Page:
Monday, February 29, 2016

Review: The Sisters of Versailles by Sally Christie

Sisters can be competitive. They can want what the other has. When it is something as harmless as a dress or a bauble, it's one thing but when it's something as personal as coveting your sister's royal lover, that's quite another. For the de Mailly-Nesle sisters, this sororal competition reached new levels. Four of the five sisters became, in turn (and sometimes even overlapping their turns), mistresses to King Louis XV, each one having a different effect on the King and on the court at Versailles. Sally Christie's captivating historical novel, The Sisters of Versailles, inspired by the true story of these sisters, imagines the power and machinations that accompanied their ascendances into the King's bed and their eventual eclipsing as Louis' favorites.

When Louis XV starts to tire of his queen, his advisors found it imperative to find him a mistress despite his initial Catholic guilt. The mistress that they found for him was Louise de Mailly-Nesle, a young woman at court whose own mother had had her own scandalous liasions and whose husband cared nothing at all for her personally nor for her residence in the King's bed. As the oldest of the Nesle sisters, it was through Louise and her connections at court that her younger sisters each, with the exception of Hortense, the family's beauty, came to hold sway in the King's bed as well. The sisters were very different in personality, ranging from constant and devoted to determined and manipulative, from to sweet and unthinking to scheming and savvy, and yet each one of them entranced the King in her own way, even if they have been reduced to a surprising but fascinating footnote in the history of the French monarchy.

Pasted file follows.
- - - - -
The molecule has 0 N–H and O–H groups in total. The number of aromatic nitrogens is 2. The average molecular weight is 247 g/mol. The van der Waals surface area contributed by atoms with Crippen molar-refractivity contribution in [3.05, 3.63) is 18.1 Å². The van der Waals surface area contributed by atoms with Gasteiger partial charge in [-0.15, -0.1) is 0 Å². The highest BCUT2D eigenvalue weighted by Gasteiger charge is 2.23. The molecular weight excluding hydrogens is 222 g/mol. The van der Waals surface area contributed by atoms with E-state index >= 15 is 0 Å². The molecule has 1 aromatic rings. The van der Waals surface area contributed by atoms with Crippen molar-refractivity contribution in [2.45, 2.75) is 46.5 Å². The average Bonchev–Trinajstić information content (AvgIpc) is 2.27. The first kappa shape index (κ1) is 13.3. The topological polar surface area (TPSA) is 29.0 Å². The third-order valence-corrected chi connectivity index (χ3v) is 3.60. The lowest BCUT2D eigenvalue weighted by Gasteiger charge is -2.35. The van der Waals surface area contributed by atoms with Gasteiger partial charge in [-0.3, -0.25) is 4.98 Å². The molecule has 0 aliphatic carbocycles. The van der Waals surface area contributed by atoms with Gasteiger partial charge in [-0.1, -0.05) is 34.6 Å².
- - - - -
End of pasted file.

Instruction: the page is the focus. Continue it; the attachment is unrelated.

Told in the first person by each of the five sisters, and in retrospect by Hortense, the one sister never to be the King's mistress, the narration also includes the seemingly innocuous letters that the sisters sent to one another over the years that a Nesle sister graced the bed of their monarch. Each sister is quite distinct and different, with very different reasons for being interested in the King, very different takes on morality, and different ways of approaching the complicated life at the court of Versailles. Christie has done a great job presenting the time period and the undercurrents at play in the court. The politics of the novel are sometimes a little bit light as its focus is more on the backstabbing and cunning deceit practiced by the Nesle sisters both towards each other and towards those who would oust them from their sovereign's favor. Those people around them who see these young women as a way to curry favor with Louis glide on and off the stage, doing their utmost to use the King's personal life to further their political ambitions and hopes. The novel is detailed, full of scandal and intrigue, brimming with betrayal and duplicity. It is a both a tale of the ultimate unimportance of the women who swirled around the King and an intriguing lesson in their momentary power. Perhaps this novel is enough to bring Louise, Pauline, Diane, Hortense, and Marie-Anne back into the forefront of history, to make them more than just a curiousity. In any case, it is a fast and fascinating read and bodes well for the next novel in the trilogy, the tale of the next royal mistress, one whose name history has not forgotten, Madame de Pompadour.

For more information about Sally Christie, take a look at her website. Check out the book's Good Reads page, follow the rest of the blog tour, or look at the amazon reviews for others' thoughts and opinions on the book.

Thanks to Lisa from TLC Book Tours.


  1. Sounds good, I might like this one.

  2. I can't imagine backstabbing my family like this ... I probably wouldn't have survived in the King's Court for very long!

    Thanks for being a part of the tour!

  3. Sounds very good.

    Thanks for your review.

  4. Now that you mention it, the Sisters of Versailles really was a quick read, which surprises me because it was like 440 pages. Once I opened the book and started reading though, I could not put it down. Loved this one!


I have had to disable the anonymous comment option to cut down on the spam and I apologize to those of you for whom this makes commenting a chore. I hope you'll still opt to leave me your thoughts. I love to hear what you think, especially so I know I'm not just whistling into the wind here at my computer.

Popular Posts